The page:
Plant for the size of area. Don’t let vegetation hang over or otherwise impede pedestrian or vehicular (including bicycle) traffic. Consider using a set back rule for tall plants which could be set at 12” (30 cm). Don’t let plants flop over public paths or roads which will certainly happen after heavy rain or snowfall. Weak-stemmed plants are best contained amongst stronger stemmed varieties.
Don’t plant woody-stemmed vegetation unless small, compact and hardy. Shrubs can be the unfortunate victims of a side-swiping snow plow, if they are planted too closely to the road or sidewalk. Perennial herbaceous plants will recover when amended as soon as possible in the spring after the ground has thawed.
Be carefully when considering boulevard plants as part of a healthy diet. Road salts, car grease, and dog waste are hazards. However, if allowed, a raised bed or containers might be an option Boulevard Vancouver Edible Gardens, Boulevard VEG for short, is a funded project by students to build planter boxes and sell them to neighbours for vegetable growing on their boulevards.
Plants to plant on the boulevard
If you really need a piece of lawn, try the swirly fescues, e.g., Ecolawn with its mixture of fine fescues. They grow up, but are finely structured and fall down to maintain a low profile.
Don’t resort to the non-natives, particularly the invasives, e.g., monkey grass or spider grass (Liriope spp.), goutweed, periwinkle. I’ve seen both goutweed and periwinkle struggle in full sun looking wilted and burnt. Try Virginia creeper (Parthenocissus quinquefolia) or its close relative, woodbine (P. vitacea) instead. However, avoid the temptation to train the vine to grow up hydro poles. Some homeowners will go this route to hide an ugly pole. It may be fine for several years and look quite nice, until Hydro decides the vegetation wrapped around the wires is too dangerous. Hydro crews need to be able to maintain the infrastructure, so make their lives easier by keeping an eye on any vines planted.
For properties that do not have the grass median, your design should be a gradation from short to tall when planting from the sidewalk towards the house. Save the tall prairie plants for a spot closer to the house. Keep in mind, lack of moisture may limit the height, as it is not optimal growing conditions. This will work in your favour.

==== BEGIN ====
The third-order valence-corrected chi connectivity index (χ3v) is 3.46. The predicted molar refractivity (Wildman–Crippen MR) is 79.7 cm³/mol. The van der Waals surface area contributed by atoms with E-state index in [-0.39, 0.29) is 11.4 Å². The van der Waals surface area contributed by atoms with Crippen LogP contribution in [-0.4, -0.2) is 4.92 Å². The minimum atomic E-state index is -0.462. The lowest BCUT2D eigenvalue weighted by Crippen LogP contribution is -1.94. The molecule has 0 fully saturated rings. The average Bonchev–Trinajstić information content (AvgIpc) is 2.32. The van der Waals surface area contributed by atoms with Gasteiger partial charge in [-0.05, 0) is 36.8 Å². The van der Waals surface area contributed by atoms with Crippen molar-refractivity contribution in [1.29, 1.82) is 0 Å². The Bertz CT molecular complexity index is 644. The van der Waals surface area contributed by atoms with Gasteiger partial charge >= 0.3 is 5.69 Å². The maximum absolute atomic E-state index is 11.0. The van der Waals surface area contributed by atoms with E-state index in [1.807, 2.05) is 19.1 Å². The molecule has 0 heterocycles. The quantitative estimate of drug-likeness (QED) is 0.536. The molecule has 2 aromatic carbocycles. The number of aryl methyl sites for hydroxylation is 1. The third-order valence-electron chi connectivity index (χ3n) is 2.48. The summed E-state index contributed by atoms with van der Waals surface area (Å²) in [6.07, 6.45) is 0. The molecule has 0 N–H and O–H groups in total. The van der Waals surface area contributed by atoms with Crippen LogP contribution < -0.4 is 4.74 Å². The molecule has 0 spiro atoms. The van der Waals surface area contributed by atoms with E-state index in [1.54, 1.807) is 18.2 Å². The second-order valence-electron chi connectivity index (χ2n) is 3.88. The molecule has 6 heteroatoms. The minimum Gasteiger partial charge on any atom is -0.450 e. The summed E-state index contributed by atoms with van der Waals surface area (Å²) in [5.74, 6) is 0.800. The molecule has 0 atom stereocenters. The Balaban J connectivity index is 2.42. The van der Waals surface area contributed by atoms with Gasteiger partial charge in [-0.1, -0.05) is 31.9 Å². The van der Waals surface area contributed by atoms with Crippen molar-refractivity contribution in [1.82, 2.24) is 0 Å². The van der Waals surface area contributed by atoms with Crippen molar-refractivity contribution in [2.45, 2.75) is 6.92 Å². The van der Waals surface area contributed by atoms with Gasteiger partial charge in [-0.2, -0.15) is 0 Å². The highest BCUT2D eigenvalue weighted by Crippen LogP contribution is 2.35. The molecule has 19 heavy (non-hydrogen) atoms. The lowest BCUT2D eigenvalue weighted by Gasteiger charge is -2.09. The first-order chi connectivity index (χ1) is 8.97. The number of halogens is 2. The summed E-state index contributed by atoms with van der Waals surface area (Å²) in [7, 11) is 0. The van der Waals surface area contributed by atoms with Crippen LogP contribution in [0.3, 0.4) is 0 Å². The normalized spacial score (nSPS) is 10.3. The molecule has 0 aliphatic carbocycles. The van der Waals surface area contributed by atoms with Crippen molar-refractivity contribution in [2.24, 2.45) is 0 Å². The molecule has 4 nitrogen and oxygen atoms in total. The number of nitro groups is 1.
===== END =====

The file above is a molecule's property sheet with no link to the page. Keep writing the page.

Our NPWG writers also have suggestions. Vincent Vizachero writes about sedges and why you should “carex</a>”: “Carex glaucodea is tidy groundcover, taking the place formerly occupied by liriope.”
Emily DeBolt mentions blue flag iris (Iris versicolor as a good option. “A native iris with extensive roots, this plant is drought tolerant once established. Northern blue flag iris is quite adaptable in the garden, able to grow in regular garden soils. It won’t spread as much as in wetter sites, but that is often just fine with the home gardener.”
If you have a dominant tree and are dealing with partial shade and dry soil, try violets, strawberry, short sedges (Pennsylvania sedge, dryland sedge Bebb’s sedge). Barren strawberry, while not a true strawberry but another member of the rose family, may be a good choice. Just make sure you have the native one Waldsteinia fragarioides, Appalachian barren strawberry. I’ve seen mostly the European one (W. geoides). Look for the separation of leaves into three distinct leaflets. If they are joined or lobed, it’s the wrong one.
Boulevards – they define the physical character of the community. They’re up front, in your face expressions of the residents; extensions of your property. They could make a grand statement in sustainability. They could be the hedgerows in our contemporary urban environment providing many benefits such as habitat for wildlife and stormwater attenuation. We just have to be mindful when planting and be willing to compromise a little. In this case, size does matter.
Originally published January 25, 2013 on Native Plants and Wildlife Gardens